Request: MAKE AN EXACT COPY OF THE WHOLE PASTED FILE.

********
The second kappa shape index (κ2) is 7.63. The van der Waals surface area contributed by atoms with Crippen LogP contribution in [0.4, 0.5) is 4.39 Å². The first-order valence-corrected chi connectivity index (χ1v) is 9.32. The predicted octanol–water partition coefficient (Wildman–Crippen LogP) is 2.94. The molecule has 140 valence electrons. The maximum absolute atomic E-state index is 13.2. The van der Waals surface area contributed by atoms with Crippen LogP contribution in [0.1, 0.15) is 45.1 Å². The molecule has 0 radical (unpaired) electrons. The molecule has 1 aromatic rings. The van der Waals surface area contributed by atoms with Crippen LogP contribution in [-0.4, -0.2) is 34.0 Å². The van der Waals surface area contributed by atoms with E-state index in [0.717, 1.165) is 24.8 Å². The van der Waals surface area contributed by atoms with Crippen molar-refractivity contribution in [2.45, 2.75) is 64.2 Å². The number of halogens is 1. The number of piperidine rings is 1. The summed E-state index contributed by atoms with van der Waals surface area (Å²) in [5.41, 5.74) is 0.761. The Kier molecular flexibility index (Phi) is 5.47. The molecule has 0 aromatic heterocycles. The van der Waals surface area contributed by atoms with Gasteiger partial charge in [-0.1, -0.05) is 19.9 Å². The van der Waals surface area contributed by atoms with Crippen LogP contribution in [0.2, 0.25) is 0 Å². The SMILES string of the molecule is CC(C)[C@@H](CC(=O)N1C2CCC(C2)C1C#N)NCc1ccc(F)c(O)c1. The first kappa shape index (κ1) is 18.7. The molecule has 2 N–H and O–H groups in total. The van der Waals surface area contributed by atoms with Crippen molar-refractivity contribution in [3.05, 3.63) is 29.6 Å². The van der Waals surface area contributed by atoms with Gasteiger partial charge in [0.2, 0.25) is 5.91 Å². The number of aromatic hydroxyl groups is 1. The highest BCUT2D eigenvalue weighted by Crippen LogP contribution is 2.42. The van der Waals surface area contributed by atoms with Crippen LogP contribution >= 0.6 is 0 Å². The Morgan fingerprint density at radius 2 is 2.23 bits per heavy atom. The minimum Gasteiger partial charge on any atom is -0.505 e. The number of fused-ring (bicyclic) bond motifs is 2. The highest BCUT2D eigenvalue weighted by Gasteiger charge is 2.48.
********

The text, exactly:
The second kappa shape index (κ2) is 7.63. The van der Waals surface area contributed by atoms with Crippen LogP contribution in [0.4, 0.5) is 4.39 Å². The first-order valence-corrected chi connectivity index (χ1v) is 9.32. The predicted octanol–water partition coefficient (Wildman–Crippen LogP) is 2.94. The molecule has 140 valence electrons. The maximum absolute atomic E-state index is 13.2. The van der Waals surface area contributed by atoms with Crippen LogP contribution in [0.1, 0.15) is 45.1 Å². The molecule has 0 radical (unpaired) electrons. The molecule has 1 aromatic rings. The van der Waals surface area contributed by atoms with Crippen LogP contribution in [-0.4, -0.2) is 34.0 Å². The van der Waals surface area contributed by atoms with E-state index in [0.717, 1.165) is 24.8 Å². The van der Waals surface area contributed by atoms with Crippen molar-refractivity contribution in [2.45, 2.75) is 64.2 Å². The number of halogens is 1. The number of piperidine rings is 1. The summed E-state index contributed by atoms with van der Waals surface area (Å²) in [5.41, 5.74) is 0.761. The Kier molecular flexibility index (Phi) is 5.47. The molecule has 0 aromatic heterocycles. The van der Waals surface area contributed by atoms with Gasteiger partial charge in [-0.1, -0.05) is 19.9 Å². The van der Waals surface area contributed by atoms with Crippen LogP contribution in [0.2, 0.25) is 0 Å². The SMILES string of the molecule is CC(C)[C@@H](CC(=O)N1C2CCC(C2)C1C#N)NCc1ccc(F)c(O)c1. The first kappa shape index (κ1) is 18.7. The molecule has 2 N–H and O–H groups in total. The van der Waals surface area contributed by atoms with Crippen molar-refractivity contribution in [3.05, 3.63) is 29.6 Å². The van der Waals surface area contributed by atoms with Gasteiger partial charge in [0.2, 0.25) is 5.91 Å². The number of aromatic hydroxyl groups is 1. The highest BCUT2D eigenvalue weighted by Crippen LogP contribution is 2.42. The van der Waals surface area contributed by atoms with Crippen LogP contribution >= 0.6 is 0 Å². The Morgan fingerprint density at radius 2 is 2.23 bits per heavy atom. The minimum Gasteiger partial charge on any atom is -0.505 e. The number of fused-ring (bicyclic) bond motifs is 2. The highest BCUT2D eigenvalue weighted by Gasteiger charge is 2.48.